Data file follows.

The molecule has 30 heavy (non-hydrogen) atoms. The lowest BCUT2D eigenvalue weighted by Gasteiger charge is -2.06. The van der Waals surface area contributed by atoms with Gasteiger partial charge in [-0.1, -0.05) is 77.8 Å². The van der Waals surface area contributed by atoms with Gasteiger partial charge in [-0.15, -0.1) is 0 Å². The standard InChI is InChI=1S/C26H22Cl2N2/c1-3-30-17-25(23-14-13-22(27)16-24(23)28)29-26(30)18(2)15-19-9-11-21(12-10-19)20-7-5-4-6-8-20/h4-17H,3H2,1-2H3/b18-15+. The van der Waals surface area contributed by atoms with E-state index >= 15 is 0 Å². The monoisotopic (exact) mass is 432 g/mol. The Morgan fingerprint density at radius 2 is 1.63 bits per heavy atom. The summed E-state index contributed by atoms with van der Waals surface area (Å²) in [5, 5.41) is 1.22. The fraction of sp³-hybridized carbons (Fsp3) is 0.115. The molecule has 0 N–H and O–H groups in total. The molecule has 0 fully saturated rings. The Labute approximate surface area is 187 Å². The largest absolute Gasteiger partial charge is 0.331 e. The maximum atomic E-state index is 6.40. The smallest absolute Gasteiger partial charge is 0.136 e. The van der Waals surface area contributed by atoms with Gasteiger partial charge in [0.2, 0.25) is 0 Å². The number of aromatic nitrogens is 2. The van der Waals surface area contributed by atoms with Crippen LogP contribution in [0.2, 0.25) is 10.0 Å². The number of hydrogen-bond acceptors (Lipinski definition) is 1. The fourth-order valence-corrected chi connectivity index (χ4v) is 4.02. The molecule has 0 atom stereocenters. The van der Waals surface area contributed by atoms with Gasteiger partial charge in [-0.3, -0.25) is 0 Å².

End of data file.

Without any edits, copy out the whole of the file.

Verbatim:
The molecule has 30 heavy (non-hydrogen) atoms. The lowest BCUT2D eigenvalue weighted by Gasteiger charge is -2.06. The van der Waals surface area contributed by atoms with Gasteiger partial charge in [-0.1, -0.05) is 77.8 Å². The van der Waals surface area contributed by atoms with Gasteiger partial charge in [-0.15, -0.1) is 0 Å². The standard InChI is InChI=1S/C26H22Cl2N2/c1-3-30-17-25(23-14-13-22(27)16-24(23)28)29-26(30)18(2)15-19-9-11-21(12-10-19)20-7-5-4-6-8-20/h4-17H,3H2,1-2H3/b18-15+. The van der Waals surface area contributed by atoms with E-state index >= 15 is 0 Å². The monoisotopic (exact) mass is 432 g/mol. The Morgan fingerprint density at radius 2 is 1.63 bits per heavy atom. The summed E-state index contributed by atoms with van der Waals surface area (Å²) in [5, 5.41) is 1.22. The fraction of sp³-hybridized carbons (Fsp3) is 0.115. The molecule has 0 N–H and O–H groups in total. The molecule has 0 fully saturated rings. The Labute approximate surface area is 187 Å². The largest absolute Gasteiger partial charge is 0.331 e. The maximum atomic E-state index is 6.40. The smallest absolute Gasteiger partial charge is 0.136 e. The van der Waals surface area contributed by atoms with Gasteiger partial charge in [0.2, 0.25) is 0 Å². The number of aromatic nitrogens is 2. The van der Waals surface area contributed by atoms with Crippen LogP contribution in [0.2, 0.25) is 10.0 Å². The number of hydrogen-bond acceptors (Lipinski definition) is 1. The fourth-order valence-corrected chi connectivity index (χ4v) is 4.02. The molecule has 0 atom stereocenters. The van der Waals surface area contributed by atoms with Gasteiger partial charge in [-0.3, -0.25) is 0 Å².